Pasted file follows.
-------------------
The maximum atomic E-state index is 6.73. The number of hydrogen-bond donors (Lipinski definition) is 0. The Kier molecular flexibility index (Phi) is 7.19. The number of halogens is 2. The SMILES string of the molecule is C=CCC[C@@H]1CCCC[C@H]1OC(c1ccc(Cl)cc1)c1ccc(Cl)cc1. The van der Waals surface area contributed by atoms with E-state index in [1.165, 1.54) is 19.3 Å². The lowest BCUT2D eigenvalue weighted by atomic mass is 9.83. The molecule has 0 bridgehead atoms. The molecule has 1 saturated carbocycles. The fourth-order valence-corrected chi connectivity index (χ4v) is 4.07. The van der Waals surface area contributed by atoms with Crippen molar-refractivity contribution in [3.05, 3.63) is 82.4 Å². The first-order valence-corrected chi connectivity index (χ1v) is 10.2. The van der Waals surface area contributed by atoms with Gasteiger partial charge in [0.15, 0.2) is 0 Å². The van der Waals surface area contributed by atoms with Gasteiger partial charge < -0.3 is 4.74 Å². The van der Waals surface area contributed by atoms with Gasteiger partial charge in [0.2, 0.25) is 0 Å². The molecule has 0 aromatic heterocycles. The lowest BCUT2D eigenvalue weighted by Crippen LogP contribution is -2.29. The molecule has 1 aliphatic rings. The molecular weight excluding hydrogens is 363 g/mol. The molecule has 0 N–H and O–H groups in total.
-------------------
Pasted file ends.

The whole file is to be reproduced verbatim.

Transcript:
The maximum atomic E-state index is 6.73. The number of hydrogen-bond donors (Lipinski definition) is 0. The Kier molecular flexibility index (Phi) is 7.19. The number of halogens is 2. The SMILES string of the molecule is C=CCC[C@@H]1CCCC[C@H]1OC(c1ccc(Cl)cc1)c1ccc(Cl)cc1. The van der Waals surface area contributed by atoms with E-state index in [1.165, 1.54) is 19.3 Å². The lowest BCUT2D eigenvalue weighted by atomic mass is 9.83. The molecule has 0 bridgehead atoms. The molecule has 1 saturated carbocycles. The fourth-order valence-corrected chi connectivity index (χ4v) is 4.07. The van der Waals surface area contributed by atoms with Crippen molar-refractivity contribution in [3.05, 3.63) is 82.4 Å². The first-order valence-corrected chi connectivity index (χ1v) is 10.2. The van der Waals surface area contributed by atoms with Gasteiger partial charge in [0.15, 0.2) is 0 Å². The van der Waals surface area contributed by atoms with Gasteiger partial charge < -0.3 is 4.74 Å². The van der Waals surface area contributed by atoms with Gasteiger partial charge in [0.2, 0.25) is 0 Å². The molecule has 0 aromatic heterocycles. The lowest BCUT2D eigenvalue weighted by Crippen LogP contribution is -2.29. The molecule has 1 aliphatic rings. The molecular weight excluding hydrogens is 363 g/mol. The molecule has 0 N–H and O–H groups in total.